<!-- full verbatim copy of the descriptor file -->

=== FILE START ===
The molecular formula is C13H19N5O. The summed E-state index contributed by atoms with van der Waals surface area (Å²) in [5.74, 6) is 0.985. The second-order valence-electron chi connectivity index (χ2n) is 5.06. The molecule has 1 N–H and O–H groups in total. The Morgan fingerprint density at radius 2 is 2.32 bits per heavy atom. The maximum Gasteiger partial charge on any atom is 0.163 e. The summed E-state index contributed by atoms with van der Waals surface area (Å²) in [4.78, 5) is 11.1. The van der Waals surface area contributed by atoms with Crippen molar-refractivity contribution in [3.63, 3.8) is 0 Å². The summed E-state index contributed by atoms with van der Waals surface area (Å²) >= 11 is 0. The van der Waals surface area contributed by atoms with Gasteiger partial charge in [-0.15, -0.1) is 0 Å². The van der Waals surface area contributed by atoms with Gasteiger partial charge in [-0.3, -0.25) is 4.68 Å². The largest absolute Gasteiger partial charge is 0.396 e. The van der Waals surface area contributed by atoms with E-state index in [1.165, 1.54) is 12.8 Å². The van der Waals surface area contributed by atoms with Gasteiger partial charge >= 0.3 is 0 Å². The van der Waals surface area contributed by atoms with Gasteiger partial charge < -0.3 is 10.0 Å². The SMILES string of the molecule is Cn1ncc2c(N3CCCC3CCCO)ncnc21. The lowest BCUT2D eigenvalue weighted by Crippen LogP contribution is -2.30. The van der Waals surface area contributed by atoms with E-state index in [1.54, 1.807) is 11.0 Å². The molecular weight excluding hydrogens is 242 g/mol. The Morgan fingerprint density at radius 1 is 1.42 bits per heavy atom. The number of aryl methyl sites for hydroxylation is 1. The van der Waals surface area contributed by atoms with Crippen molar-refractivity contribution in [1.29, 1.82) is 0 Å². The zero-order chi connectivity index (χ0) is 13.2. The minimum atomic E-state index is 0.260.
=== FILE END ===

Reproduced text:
The molecular formula is C13H19N5O. The summed E-state index contributed by atoms with van der Waals surface area (Å²) in [5.74, 6) is 0.985. The second-order valence-electron chi connectivity index (χ2n) is 5.06. The molecule has 1 N–H and O–H groups in total. The Morgan fingerprint density at radius 2 is 2.32 bits per heavy atom. The maximum Gasteiger partial charge on any atom is 0.163 e. The summed E-state index contributed by atoms with van der Waals surface area (Å²) in [4.78, 5) is 11.1. The van der Waals surface area contributed by atoms with Crippen molar-refractivity contribution in [3.63, 3.8) is 0 Å². The summed E-state index contributed by atoms with van der Waals surface area (Å²) >= 11 is 0. The van der Waals surface area contributed by atoms with Gasteiger partial charge in [-0.15, -0.1) is 0 Å². The van der Waals surface area contributed by atoms with Gasteiger partial charge in [-0.3, -0.25) is 4.68 Å². The largest absolute Gasteiger partial charge is 0.396 e. The van der Waals surface area contributed by atoms with E-state index in [1.165, 1.54) is 12.8 Å². The van der Waals surface area contributed by atoms with Gasteiger partial charge >= 0.3 is 0 Å². The van der Waals surface area contributed by atoms with Gasteiger partial charge < -0.3 is 10.0 Å². The SMILES string of the molecule is Cn1ncc2c(N3CCCC3CCCO)ncnc21. The lowest BCUT2D eigenvalue weighted by Crippen LogP contribution is -2.30. The van der Waals surface area contributed by atoms with E-state index in [1.54, 1.807) is 11.0 Å². The molecular weight excluding hydrogens is 242 g/mol. The Morgan fingerprint density at radius 1 is 1.42 bits per heavy atom. The number of aryl methyl sites for hydroxylation is 1. The van der Waals surface area contributed by atoms with Crippen molar-refractivity contribution in [1.29, 1.82) is 0 Å². The zero-order chi connectivity index (χ0) is 13.2. The minimum atomic E-state index is 0.260.